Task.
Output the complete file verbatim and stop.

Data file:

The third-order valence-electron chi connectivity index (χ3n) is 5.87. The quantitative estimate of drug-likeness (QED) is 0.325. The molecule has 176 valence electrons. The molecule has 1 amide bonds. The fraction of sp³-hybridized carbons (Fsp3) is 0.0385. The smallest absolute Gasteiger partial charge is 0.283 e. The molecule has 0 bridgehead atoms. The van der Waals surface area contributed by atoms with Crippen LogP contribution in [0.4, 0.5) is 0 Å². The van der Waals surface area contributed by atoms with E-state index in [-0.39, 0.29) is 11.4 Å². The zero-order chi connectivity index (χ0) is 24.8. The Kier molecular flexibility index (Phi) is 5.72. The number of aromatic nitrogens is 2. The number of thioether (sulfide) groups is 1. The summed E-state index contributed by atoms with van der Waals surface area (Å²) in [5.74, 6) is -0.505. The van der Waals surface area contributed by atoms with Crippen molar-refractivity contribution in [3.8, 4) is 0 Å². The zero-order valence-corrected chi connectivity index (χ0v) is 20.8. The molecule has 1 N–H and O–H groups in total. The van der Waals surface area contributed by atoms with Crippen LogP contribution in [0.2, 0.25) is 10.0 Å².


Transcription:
The third-order valence-electron chi connectivity index (χ3n) is 5.87. The quantitative estimate of drug-likeness (QED) is 0.325. The molecule has 176 valence electrons. The molecule has 1 amide bonds. The fraction of sp³-hybridized carbons (Fsp3) is 0.0385. The smallest absolute Gasteiger partial charge is 0.283 e. The molecule has 0 bridgehead atoms. The van der Waals surface area contributed by atoms with Crippen LogP contribution in [0.4, 0.5) is 0 Å². The van der Waals surface area contributed by atoms with E-state index in [-0.39, 0.29) is 11.4 Å². The zero-order chi connectivity index (χ0) is 24.8. The Kier molecular flexibility index (Phi) is 5.72. The number of aromatic nitrogens is 2. The number of thioether (sulfide) groups is 1. The summed E-state index contributed by atoms with van der Waals surface area (Å²) in [5.74, 6) is -0.505. The van der Waals surface area contributed by atoms with Crippen molar-refractivity contribution in [3.8, 4) is 0 Å². The zero-order valence-corrected chi connectivity index (χ0v) is 20.8. The molecule has 1 N–H and O–H groups in total. The van der Waals surface area contributed by atoms with Crippen LogP contribution in [0.2, 0.25) is 10.0 Å².